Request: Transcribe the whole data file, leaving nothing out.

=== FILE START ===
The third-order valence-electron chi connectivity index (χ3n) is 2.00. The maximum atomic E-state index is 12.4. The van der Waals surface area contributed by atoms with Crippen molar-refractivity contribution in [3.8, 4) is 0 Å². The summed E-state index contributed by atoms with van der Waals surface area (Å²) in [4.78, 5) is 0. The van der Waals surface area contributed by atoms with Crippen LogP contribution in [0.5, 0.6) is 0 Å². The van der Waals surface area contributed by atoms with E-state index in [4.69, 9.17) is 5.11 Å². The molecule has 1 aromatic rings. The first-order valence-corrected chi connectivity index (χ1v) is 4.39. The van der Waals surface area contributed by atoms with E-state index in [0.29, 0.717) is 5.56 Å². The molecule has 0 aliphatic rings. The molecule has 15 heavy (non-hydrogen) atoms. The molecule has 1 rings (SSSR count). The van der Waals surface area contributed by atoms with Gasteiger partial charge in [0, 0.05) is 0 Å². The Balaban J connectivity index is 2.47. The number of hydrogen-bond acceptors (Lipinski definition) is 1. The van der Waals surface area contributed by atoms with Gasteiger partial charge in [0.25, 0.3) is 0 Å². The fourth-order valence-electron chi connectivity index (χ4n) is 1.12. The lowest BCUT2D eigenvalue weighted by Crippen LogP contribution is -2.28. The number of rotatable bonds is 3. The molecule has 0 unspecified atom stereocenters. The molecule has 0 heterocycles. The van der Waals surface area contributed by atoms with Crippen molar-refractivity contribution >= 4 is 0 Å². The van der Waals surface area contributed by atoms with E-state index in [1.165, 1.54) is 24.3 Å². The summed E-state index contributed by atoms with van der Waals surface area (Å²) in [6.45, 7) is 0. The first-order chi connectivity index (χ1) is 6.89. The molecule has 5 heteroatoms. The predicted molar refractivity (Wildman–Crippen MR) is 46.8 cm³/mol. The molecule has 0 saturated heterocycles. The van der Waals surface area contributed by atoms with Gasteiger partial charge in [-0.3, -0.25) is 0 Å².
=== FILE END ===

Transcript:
The third-order valence-electron chi connectivity index (χ3n) is 2.00. The maximum atomic E-state index is 12.4. The van der Waals surface area contributed by atoms with Crippen molar-refractivity contribution in [3.8, 4) is 0 Å². The summed E-state index contributed by atoms with van der Waals surface area (Å²) in [4.78, 5) is 0. The van der Waals surface area contributed by atoms with Crippen LogP contribution in [0.5, 0.6) is 0 Å². The van der Waals surface area contributed by atoms with E-state index in [4.69, 9.17) is 5.11 Å². The molecule has 1 aromatic rings. The first-order valence-corrected chi connectivity index (χ1v) is 4.39. The van der Waals surface area contributed by atoms with E-state index in [0.29, 0.717) is 5.56 Å². The molecule has 0 aliphatic rings. The molecule has 15 heavy (non-hydrogen) atoms. The molecule has 1 rings (SSSR count). The van der Waals surface area contributed by atoms with Gasteiger partial charge in [0, 0.05) is 0 Å². The Balaban J connectivity index is 2.47. The number of hydrogen-bond acceptors (Lipinski definition) is 1. The van der Waals surface area contributed by atoms with Gasteiger partial charge in [0.25, 0.3) is 0 Å². The fourth-order valence-electron chi connectivity index (χ4n) is 1.12. The lowest BCUT2D eigenvalue weighted by Crippen LogP contribution is -2.28. The number of rotatable bonds is 3. The molecule has 0 unspecified atom stereocenters. The molecule has 0 heterocycles. The van der Waals surface area contributed by atoms with Crippen molar-refractivity contribution >= 4 is 0 Å². The van der Waals surface area contributed by atoms with E-state index in [1.165, 1.54) is 24.3 Å². The summed E-state index contributed by atoms with van der Waals surface area (Å²) in [6.45, 7) is 0. The first-order chi connectivity index (χ1) is 6.89. The molecule has 5 heteroatoms. The predicted molar refractivity (Wildman–Crippen MR) is 46.8 cm³/mol. The molecule has 0 saturated heterocycles. The van der Waals surface area contributed by atoms with Gasteiger partial charge in [-0.3, -0.25) is 0 Å².